Shutdown a Nodejs HTTP server gracefully by terminating the listening socket, then destroying all keep-alive idle sockets all while allowing in-flight requests to finish.
Latest commit 309ed42 Jan 28, 2017 @thedillonb committed on GitHub Merge pull request #5 from avindra/patch-1
Travis: swap io.js

Http-Shutdown NPM version Build status Test coverage

Shutdown a Nodejs HTTP server gracefully by doing the following:

  1. Close the listening socket to prevent new connections
  2. Close all idle keep-alive sockets to prevent new requests during shutdown
  3. Wait for all in-flight requests to finish before closing their sockets.
  4. Profit!

Other solutions might just use server.close which only terminates the listening socket and waits for other sockets to close - which is incomplete since keep-alive sockets can still make requests. Or, they may use ref()/unref() to simply cause Nodejs to terminate if the sockets are idle - which doesn't help if you have other things to shutdown after the server shutsdown.

http-shutdown is a complete solution. It uses idle indicators combined with an active socket list to safely, and gracefully, close all sockets. It does not use ref()/unref() but, instead, actively closes connections as they finish meaning that socket 'close' events still work correctly since the sockets are actually closing - you're not just unrefing and forgetting about them.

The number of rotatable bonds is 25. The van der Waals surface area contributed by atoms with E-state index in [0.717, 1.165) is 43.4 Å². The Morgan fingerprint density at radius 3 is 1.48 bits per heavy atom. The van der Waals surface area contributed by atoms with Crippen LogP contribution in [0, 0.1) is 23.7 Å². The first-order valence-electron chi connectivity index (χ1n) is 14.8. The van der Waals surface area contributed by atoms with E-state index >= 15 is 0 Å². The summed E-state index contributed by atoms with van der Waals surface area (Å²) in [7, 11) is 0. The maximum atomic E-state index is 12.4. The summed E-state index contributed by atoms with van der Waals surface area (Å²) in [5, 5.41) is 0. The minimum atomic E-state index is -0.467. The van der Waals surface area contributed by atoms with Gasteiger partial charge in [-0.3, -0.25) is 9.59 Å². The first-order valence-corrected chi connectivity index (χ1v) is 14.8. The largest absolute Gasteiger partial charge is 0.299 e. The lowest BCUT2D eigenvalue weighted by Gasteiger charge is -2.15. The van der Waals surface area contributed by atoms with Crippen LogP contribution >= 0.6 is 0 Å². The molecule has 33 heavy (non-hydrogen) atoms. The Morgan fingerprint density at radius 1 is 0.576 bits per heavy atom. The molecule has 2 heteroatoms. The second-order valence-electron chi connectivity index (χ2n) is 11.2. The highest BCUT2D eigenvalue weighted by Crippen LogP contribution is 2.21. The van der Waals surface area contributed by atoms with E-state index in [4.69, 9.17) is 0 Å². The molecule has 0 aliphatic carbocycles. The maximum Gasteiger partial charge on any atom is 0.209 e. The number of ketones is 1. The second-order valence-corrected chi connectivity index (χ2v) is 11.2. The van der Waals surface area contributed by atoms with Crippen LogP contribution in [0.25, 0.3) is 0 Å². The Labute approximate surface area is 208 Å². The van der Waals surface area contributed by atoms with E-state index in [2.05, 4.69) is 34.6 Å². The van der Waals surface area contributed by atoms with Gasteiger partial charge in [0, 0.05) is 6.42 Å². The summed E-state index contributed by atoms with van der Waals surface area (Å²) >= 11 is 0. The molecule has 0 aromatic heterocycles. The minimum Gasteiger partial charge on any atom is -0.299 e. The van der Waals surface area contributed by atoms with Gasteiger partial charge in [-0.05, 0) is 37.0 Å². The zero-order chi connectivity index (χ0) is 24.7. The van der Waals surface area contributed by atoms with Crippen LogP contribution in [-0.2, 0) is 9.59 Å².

$ npm install http-shutdown


There are currently two ways to use this library. The first is explicit wrapping of the Server object:

// Create the http server
var server = require('http').createServer(function(req, res) {
  res.end('Good job!');

// Wrap the server object with additional functionality.
// This should be done immediately after server construction, or before you start listening.
// Additional functionailiy needs to be added for http server events to properly shutdown.
server = require('http-shutdown')(server);

// Listen on a port and start taking requests.

// Sometime later... shutdown the server.
server.shutdown(function() {
  console.log('Everything is cleanly shutdown.');

The second is implicitly adding prototype functionality to the Server object:

// .extend adds a .withShutdown prototype method to the Server object

var server = require('http').createServer(function(req, res) {
  res.end('God job!');
}).withShutdown(); // <-- Easy to chain. Returns the Server object

// Sometime later, shutdown the server.
server.shutdown(function() {
  console.log('Everything is cleanly shutdown.');